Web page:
Bizarre feeling – I had a day off. During term time.Thankfully, my boss was understanding (and being the trainee in the class helps, as my presence won’t be missed as much plus there’s no need to arrange cover) and I was not in school for the last day of the half term.Instead, I was at the wedding of an old school friend (one of my oldest friends, seeing as I’ve known him since 1982) Jim to his long-term partner Jess, down in London. A lovely ceremony at the Old Marylebone Town Hall followed by a fabulous reception at the Amadeus Centre and a fabulous day for all (I trust). Photos from the day are up here.To cap it off, three excellent, funny speeches from the father of the bride, Jim himself and (one third of the best man triumvirate) Bod – our best man back in 1998 and another of the same class of 1982.Cheers all – and let’s have one more toast to Jess and Jim… ladies and gentlemen; the bride and groom!

  13. Ian says:

    Well, that was the week that was… interesting. And a little, um, rushed.It all started well, with an “inset” on Monday which saw me once more assuming a default position – in front of a computer! Tuesday went relatively smoothly – I had to cover story time at the end of the day, which went well (discipline is a lot easier at this level).Wednesday was in college; a truly depressing lecture on applying for jobs. Basically, I need to be applying now and, in Nottinghamshire at least, the competition level will be high with some applicants being last year’s batch of NQTs. Eep!Thursday started well enough, the literacy lesson was okay (I missed out a section, but the children won’t know as we covered it all in the plenary anyway) but the day ended with a particularly dreadful migraine. Ugh!Friday was okay, I guess, with me actually managing to see my class teacher teach all morning before I then led the next literacy lesson and a further story time in the afternoon (as my class teacher had a review to attend in her role as SENCo).So next week the fun begins in earnest!

  14. Ian says:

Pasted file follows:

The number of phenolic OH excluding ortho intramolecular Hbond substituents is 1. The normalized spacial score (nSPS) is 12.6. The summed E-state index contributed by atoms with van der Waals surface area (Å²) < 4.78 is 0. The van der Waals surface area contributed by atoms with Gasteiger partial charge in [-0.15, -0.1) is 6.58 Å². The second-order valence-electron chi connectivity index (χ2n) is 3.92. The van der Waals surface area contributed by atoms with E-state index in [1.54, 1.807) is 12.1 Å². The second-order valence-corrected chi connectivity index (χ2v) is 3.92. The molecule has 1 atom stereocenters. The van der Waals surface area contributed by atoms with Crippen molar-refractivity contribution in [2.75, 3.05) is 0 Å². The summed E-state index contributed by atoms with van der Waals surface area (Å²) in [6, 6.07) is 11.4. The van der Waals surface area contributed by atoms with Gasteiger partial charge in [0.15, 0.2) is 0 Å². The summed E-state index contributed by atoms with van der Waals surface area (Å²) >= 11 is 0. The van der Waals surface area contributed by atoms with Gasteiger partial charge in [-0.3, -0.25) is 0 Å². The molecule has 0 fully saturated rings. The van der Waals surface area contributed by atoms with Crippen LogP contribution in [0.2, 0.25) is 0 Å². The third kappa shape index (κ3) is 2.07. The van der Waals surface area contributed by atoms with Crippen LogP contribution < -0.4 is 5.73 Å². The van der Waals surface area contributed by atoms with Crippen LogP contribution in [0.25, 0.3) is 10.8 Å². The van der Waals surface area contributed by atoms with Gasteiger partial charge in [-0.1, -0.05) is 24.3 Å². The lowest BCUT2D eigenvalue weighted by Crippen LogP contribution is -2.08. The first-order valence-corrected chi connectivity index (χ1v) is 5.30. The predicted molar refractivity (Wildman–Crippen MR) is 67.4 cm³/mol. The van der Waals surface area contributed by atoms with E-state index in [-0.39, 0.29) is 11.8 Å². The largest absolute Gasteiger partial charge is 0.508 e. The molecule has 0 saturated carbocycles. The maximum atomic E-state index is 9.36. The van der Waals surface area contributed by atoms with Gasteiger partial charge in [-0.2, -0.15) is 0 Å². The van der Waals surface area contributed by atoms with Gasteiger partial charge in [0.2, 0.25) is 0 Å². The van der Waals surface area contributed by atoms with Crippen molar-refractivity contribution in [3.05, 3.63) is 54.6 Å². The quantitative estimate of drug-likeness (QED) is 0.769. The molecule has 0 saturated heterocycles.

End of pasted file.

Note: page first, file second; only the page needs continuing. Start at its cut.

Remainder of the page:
Wow-ee! What a week! I feel confident in saying that even tho’ it is only Thursday.For starters, my class teachers has a little boy (who incidentally, as it turns out, managed to poke himself in the eye with his drinks beaker on Thursday with sufficient force to draw blood and to warrant a three hour stop in ED) who had been very poorly all weekend, so when their GP said to take him back to hospital, in case of further complications following his bang in the eye, she understandably went with him.Which, of course, left me high and dry!Thankfully, cover was found for the morning as we had an off-site activity (planting at a local park with the “Streetwise” council group), but it meant I had to lead the afternoon again (thankfully ICT and a story time) on my tod. Ah well – all good experience.Turns out the little fella has gastro-enteritis (and a fairly bad bout, by the sounds of it) so my class teacher duly turned up again on Tuesday morning, back to a normal routine, so I got to observe an RE lesson and a literacy session on riddles (at Y2 they aren’t very difficult, don’t worry) then lead the afternoon for mathematics and another story time (yup, plenty of them, which is nice).Wednesday was interesting again, however, as my class teacher’s husband duly caught a dose of said g-e from their “little darling” which meant that my mentor (the head) had to take the morning session, then observe me teaching literacy after the break! Joy, oh joy! After feedback (best summarised with her quote “don’t get me wrong, it was good – but we can make it very good”) I then led science – an investigation into forces and movement – and my first ever “show and tell” (which was scary, but I escaped with only minimal maulings, thankfully).This morning, still no class teacher – so the head once again stepped in and led the class in PE, then thankfully arranged for another teacher to come and assist for the rest of the morning (numeracy then break, followed by literacy).*phew*I was due to be “non-contact”this afternoon, which I had hoped to use for writing some of the assignment which is due in just under a fortnight, but after a quick meeting with my mentor I was “persuaded” to stay on the premises and catch up with the heaps of paperwork (lesson reflections, planning for tomorrow, etc) in which I had fallen behind.The meeting wasn’t bad – my mentor was concerned that I was lagging with the paperwork, feeling unsupported and generally having a miserable second placement. Thankfully I was able to then state my position and between us I think we both left the meeting content that the situation wasn’t as bad as she might have feared.I was able to mollify her further by pointing out that I knew I must have done better today as two of the children in my class came and gave me a hug at lunch time.*sigh*